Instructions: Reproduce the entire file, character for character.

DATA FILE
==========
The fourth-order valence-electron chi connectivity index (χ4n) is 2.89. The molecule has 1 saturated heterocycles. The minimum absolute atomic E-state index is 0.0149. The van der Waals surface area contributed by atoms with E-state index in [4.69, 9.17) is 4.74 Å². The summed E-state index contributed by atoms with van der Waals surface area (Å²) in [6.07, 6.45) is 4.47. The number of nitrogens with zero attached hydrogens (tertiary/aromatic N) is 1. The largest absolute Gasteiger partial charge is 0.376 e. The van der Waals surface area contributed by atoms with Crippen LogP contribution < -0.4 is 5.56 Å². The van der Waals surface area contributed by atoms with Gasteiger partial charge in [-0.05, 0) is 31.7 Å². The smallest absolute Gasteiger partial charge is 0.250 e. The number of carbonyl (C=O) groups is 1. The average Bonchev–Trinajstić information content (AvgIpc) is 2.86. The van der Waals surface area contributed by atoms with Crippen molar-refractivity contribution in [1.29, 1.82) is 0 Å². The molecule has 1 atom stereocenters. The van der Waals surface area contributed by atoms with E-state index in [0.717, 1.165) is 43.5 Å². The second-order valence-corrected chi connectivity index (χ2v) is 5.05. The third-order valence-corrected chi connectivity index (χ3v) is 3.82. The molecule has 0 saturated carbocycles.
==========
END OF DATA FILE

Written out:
The fourth-order valence-electron chi connectivity index (χ4n) is 2.89. The molecule has 1 saturated heterocycles. The minimum absolute atomic E-state index is 0.0149. The van der Waals surface area contributed by atoms with E-state index in [4.69, 9.17) is 4.74 Å². The summed E-state index contributed by atoms with van der Waals surface area (Å²) in [6.07, 6.45) is 4.47. The number of nitrogens with zero attached hydrogens (tertiary/aromatic N) is 1. The largest absolute Gasteiger partial charge is 0.376 e. The van der Waals surface area contributed by atoms with Crippen LogP contribution < -0.4 is 5.56 Å². The van der Waals surface area contributed by atoms with Gasteiger partial charge in [-0.05, 0) is 31.7 Å². The smallest absolute Gasteiger partial charge is 0.250 e. The number of carbonyl (C=O) groups is 1. The average Bonchev–Trinajstić information content (AvgIpc) is 2.86. The van der Waals surface area contributed by atoms with Crippen molar-refractivity contribution in [1.29, 1.82) is 0 Å². The molecule has 1 atom stereocenters. The van der Waals surface area contributed by atoms with E-state index in [0.717, 1.165) is 43.5 Å². The second-order valence-corrected chi connectivity index (χ2v) is 5.05. The third-order valence-corrected chi connectivity index (χ3v) is 3.82. The molecule has 0 saturated carbocycles.